NEW YORK, May 17 (IFR) - By raising a combined US$14.25bn in one day, Brazil's Petrobras and Indonesia's Pertamina underscored the enormous bid for emerging market credits.
The two oil trades generated nearly US$60bn in demand between them, endorsing the asset class's place in a global credit market that was once the sole domain of G7 borrowers.
The abundance of global liquidity is clearly driving investors into the arms of EM borrowers as they seek higher yields beyond their own borders, but the diversity of accounts in these deals illustrates how EM state champions are becoming an essential part of top investment portfolios.
"Recent jumbo oil and gas deals reaffirm the thesis that the high quality segment of EM is now formally part of 'global credit', a space that was once primarily dominated by only US, European and Japanese issuers," said Robert Abad, emerging market specialist for fund manager WAMCO.
"The global liquidity cycle has only served to make these strong issuers much more formidable in their industries and we shouldn't expect that trend to reverse any time soon."
Both deals on Tuesday were record-breaking in their own right. At US$3.25bn, the 10/30s combination from state-owned oil and gas firm Pertamina (Baa3/BB+/BBB-) represented the biggest offshore print from Indonesia.
The US$11bn multi-tranche deal from majority state-owned Petrobras (A3/BBB/BBB), meanwhile, is the largest EM bond ever, putting the borrower firmly in the ranks of the world's top issuers. Just a handful of high-grade borrowers can boast bigger deals, including tech powerhouse Apple, healthcare company Roche, pharmaceuticals giant Pfizer and GE's financial unit GE Capital.
The record sizes of both the Petrobras and Pertamina trades and the fact that they come on the back of an additional US$8bn from other EM oil companies in recent weeks show that supply has yet to dent investor enthusiasm for certain EM credits - even during a year when international EM debt issuance is set to exceed last year's total of US$430bn.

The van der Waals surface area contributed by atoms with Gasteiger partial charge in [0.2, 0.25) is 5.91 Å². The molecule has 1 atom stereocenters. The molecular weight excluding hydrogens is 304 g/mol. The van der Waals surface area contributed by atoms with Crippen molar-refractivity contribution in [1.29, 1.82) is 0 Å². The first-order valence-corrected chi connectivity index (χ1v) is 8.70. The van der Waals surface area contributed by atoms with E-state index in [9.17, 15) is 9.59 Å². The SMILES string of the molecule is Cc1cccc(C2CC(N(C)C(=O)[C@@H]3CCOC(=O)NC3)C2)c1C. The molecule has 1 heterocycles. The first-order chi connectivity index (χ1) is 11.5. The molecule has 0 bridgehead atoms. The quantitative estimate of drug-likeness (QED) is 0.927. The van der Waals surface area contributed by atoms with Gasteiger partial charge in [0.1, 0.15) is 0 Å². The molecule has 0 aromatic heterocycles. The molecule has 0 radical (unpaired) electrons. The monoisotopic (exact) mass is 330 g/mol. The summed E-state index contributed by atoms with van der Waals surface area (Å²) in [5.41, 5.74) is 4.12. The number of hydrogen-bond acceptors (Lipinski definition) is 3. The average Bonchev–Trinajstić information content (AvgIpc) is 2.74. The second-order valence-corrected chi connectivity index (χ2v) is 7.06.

Demand is especially keen for quasi-sovereign oil and gas names, which arguably offer a safer stepping stone for crossover accounts. Over the past few months, Sinopec, KNOC, CNOG, Gazprom Neft, Alliance Oil, CNOOC and CNPC have all issued. Rosneft and Pemex are still to come.
That said, leads on Petrobras left no stone unturned when it came to tapping into different investor appetites. By offering five tranches with tenors from three to 30 years as well as fixed and floating rates, the deal had broad appeal, luring everyone from rate bears to those that liked duration.
Leads drew demand mostly from the US, but also saw European and Latin American money, and even Middle Eastern and Asian accounts that had never before participated in such deals.
"We did see Japanese money, and it has been a while since we have seen that," said a senior syndicate official.
Japanese investors were familiar with Brazil from the lending spree of the 1980s, while Taiwanese banks, which increasingly participate in Latin American syndicated loans, were buyers. With Pertamina, US, European and Asian accounts were also well represented.
Aside from rising comfort levels with top EM names, abundant global liquidity is also clearly lifting demand for names such as Petrobras and Pertamina, which in the broader global context look cheap but relatively safe given their quasi-sovereign status.
The presence of new Japanese investors is evidence of this trend, as is participation from US high-grade accounts that have traditionally kept EM at arm's length.
"A lot of this has to do with where US interest rates are," said the syndicate manager. "Even if they jump 50bp to 100bp we are still at historically low levels and investors are looking for yield."
Indeed, investors cast aside credit concerns about Petrobras - the world's most highly indebted company - and bought the paper in force, pushing demand up to US$40bn-plus. Leads may have telegraphed tight new-issue premiums to secondary levels, but the paper was largely seen as cheap in the context of broader comparables and where the credit had been trading earlier in the year.
A 10-year from Pemex (Baa1/BBB/BBB+), for instance, was trading last week at around 3.5%, while split-rated (Ba1/BBB-/BBB-) Mexichem's 10-year was being quoted with a yield of 3.80%. That compares with Petrobras's new 10-year, which was priced to yield 4.522%, and Pertamina's at 4.30%.
"Mexico has a better rating and its economy is different from Brazil's, but a 100bp differential is a little bit exaggerated," said Klaus Spielkamp, a trader at LatAm specialist financial firm Bulltick in Miami. "I have never considered buying Petrobras as, in my mind, it was always too expensive, but when I saw it trading at 4.50%, it was clear to me that it was cheap."
Still, despite a somewhat deteriorating credit story, investors were more than comfortable with what is essentially quasi-sovereign risk.
"It doesn't matter how bad the company may look. It is Brazilian risk," added Spielkamp.
(This story will be published in the May 18 issue of International Financing Review, a Thomson Reuters publication; www.ifre.com)
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